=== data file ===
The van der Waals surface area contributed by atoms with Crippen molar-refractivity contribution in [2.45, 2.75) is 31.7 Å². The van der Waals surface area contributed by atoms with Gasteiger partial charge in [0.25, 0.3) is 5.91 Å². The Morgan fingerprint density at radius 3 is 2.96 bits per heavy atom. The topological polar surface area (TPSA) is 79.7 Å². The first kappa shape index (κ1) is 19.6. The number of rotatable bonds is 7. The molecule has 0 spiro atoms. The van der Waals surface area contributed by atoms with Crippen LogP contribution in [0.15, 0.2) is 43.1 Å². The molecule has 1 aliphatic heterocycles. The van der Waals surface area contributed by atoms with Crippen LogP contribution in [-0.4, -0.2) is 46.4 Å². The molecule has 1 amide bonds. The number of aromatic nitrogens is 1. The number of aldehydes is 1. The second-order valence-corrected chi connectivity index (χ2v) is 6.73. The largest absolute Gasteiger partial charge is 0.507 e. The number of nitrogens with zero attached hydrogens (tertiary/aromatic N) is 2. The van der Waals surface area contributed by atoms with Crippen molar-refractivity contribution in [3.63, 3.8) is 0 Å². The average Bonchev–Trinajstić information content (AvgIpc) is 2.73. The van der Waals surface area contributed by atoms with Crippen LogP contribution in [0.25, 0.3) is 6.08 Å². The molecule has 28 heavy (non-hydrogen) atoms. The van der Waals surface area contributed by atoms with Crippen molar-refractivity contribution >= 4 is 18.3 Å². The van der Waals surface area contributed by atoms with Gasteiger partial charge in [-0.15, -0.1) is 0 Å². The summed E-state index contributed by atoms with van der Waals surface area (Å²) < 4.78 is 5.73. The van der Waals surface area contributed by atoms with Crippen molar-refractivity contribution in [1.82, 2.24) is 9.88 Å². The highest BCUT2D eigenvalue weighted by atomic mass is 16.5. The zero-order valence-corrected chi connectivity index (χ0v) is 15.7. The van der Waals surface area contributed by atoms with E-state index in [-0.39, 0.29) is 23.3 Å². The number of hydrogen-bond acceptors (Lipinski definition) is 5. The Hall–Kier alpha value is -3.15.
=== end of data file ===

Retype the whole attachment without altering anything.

The van der Waals surface area contributed by atoms with Crippen molar-refractivity contribution in [2.45, 2.75) is 31.7 Å². The van der Waals surface area contributed by atoms with Gasteiger partial charge in [0.25, 0.3) is 5.91 Å². The Morgan fingerprint density at radius 3 is 2.96 bits per heavy atom. The topological polar surface area (TPSA) is 79.7 Å². The first kappa shape index (κ1) is 19.6. The number of rotatable bonds is 7. The molecule has 0 spiro atoms. The van der Waals surface area contributed by atoms with Crippen LogP contribution in [0.15, 0.2) is 43.1 Å². The molecule has 1 aliphatic heterocycles. The van der Waals surface area contributed by atoms with Crippen LogP contribution in [-0.4, -0.2) is 46.4 Å². The molecule has 1 amide bonds. The number of aromatic nitrogens is 1. The number of aldehydes is 1. The second-order valence-corrected chi connectivity index (χ2v) is 6.73. The largest absolute Gasteiger partial charge is 0.507 e. The number of nitrogens with zero attached hydrogens (tertiary/aromatic N) is 2. The van der Waals surface area contributed by atoms with Crippen molar-refractivity contribution in [3.63, 3.8) is 0 Å². The average Bonchev–Trinajstić information content (AvgIpc) is 2.73. The van der Waals surface area contributed by atoms with Crippen LogP contribution in [0.25, 0.3) is 6.08 Å². The molecule has 28 heavy (non-hydrogen) atoms. The van der Waals surface area contributed by atoms with Crippen molar-refractivity contribution >= 4 is 18.3 Å². The van der Waals surface area contributed by atoms with Gasteiger partial charge in [-0.15, -0.1) is 0 Å². The summed E-state index contributed by atoms with van der Waals surface area (Å²) < 4.78 is 5.73. The van der Waals surface area contributed by atoms with Crippen molar-refractivity contribution in [1.82, 2.24) is 9.88 Å². The highest BCUT2D eigenvalue weighted by atomic mass is 16.5. The zero-order valence-corrected chi connectivity index (χ0v) is 15.7. The van der Waals surface area contributed by atoms with E-state index in [-0.39, 0.29) is 23.3 Å². The number of hydrogen-bond acceptors (Lipinski definition) is 5. The Hall–Kier alpha value is -3.15.